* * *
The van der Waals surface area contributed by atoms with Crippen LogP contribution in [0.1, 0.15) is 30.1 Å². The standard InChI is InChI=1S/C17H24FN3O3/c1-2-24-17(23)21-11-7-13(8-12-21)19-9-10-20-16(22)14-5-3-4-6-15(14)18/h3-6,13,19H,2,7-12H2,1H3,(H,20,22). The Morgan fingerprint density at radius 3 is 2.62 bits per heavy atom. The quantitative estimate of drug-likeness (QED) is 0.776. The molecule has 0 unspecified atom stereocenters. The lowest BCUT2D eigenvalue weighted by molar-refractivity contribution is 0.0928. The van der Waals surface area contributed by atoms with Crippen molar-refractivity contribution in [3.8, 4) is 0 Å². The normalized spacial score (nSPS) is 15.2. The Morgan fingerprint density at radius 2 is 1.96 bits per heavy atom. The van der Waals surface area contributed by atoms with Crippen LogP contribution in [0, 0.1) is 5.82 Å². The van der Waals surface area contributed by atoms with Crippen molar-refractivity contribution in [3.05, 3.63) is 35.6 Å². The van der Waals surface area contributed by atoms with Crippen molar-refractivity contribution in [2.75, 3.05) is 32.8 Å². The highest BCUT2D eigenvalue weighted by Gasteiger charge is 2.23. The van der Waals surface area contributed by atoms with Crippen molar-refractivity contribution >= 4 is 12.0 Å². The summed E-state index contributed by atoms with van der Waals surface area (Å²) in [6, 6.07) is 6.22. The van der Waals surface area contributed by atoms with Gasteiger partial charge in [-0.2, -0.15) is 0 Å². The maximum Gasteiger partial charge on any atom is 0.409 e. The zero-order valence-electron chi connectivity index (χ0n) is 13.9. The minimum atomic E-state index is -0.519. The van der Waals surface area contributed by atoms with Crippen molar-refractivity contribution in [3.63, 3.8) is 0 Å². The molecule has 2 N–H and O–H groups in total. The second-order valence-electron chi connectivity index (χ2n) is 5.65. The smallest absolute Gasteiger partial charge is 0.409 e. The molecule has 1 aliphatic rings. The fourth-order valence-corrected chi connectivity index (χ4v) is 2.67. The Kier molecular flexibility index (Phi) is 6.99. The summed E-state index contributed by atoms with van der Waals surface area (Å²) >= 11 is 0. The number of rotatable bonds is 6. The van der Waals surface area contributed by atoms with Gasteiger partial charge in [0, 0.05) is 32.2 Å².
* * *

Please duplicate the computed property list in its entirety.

The van der Waals surface area contributed by atoms with Crippen LogP contribution in [0.1, 0.15) is 30.1 Å². The standard InChI is InChI=1S/C17H24FN3O3/c1-2-24-17(23)21-11-7-13(8-12-21)19-9-10-20-16(22)14-5-3-4-6-15(14)18/h3-6,13,19H,2,7-12H2,1H3,(H,20,22). The Morgan fingerprint density at radius 3 is 2.62 bits per heavy atom. The quantitative estimate of drug-likeness (QED) is 0.776. The molecule has 0 unspecified atom stereocenters. The lowest BCUT2D eigenvalue weighted by molar-refractivity contribution is 0.0928. The van der Waals surface area contributed by atoms with Crippen molar-refractivity contribution in [3.8, 4) is 0 Å². The normalized spacial score (nSPS) is 15.2. The Morgan fingerprint density at radius 2 is 1.96 bits per heavy atom. The van der Waals surface area contributed by atoms with Crippen LogP contribution in [0, 0.1) is 5.82 Å². The van der Waals surface area contributed by atoms with Crippen molar-refractivity contribution in [3.05, 3.63) is 35.6 Å². The van der Waals surface area contributed by atoms with Crippen molar-refractivity contribution in [2.75, 3.05) is 32.8 Å². The highest BCUT2D eigenvalue weighted by Gasteiger charge is 2.23. The van der Waals surface area contributed by atoms with Crippen molar-refractivity contribution >= 4 is 12.0 Å². The summed E-state index contributed by atoms with van der Waals surface area (Å²) in [6, 6.07) is 6.22. The van der Waals surface area contributed by atoms with Gasteiger partial charge in [-0.2, -0.15) is 0 Å². The maximum Gasteiger partial charge on any atom is 0.409 e. The zero-order valence-electron chi connectivity index (χ0n) is 13.9. The minimum atomic E-state index is -0.519. The van der Waals surface area contributed by atoms with Crippen molar-refractivity contribution in [3.63, 3.8) is 0 Å². The molecule has 2 N–H and O–H groups in total. The second-order valence-electron chi connectivity index (χ2n) is 5.65. The smallest absolute Gasteiger partial charge is 0.409 e. The molecule has 1 aliphatic rings. The fourth-order valence-corrected chi connectivity index (χ4v) is 2.67. The Kier molecular flexibility index (Phi) is 6.99. The summed E-state index contributed by atoms with van der Waals surface area (Å²) >= 11 is 0. The number of rotatable bonds is 6. The van der Waals surface area contributed by atoms with Gasteiger partial charge in [0, 0.05) is 32.2 Å².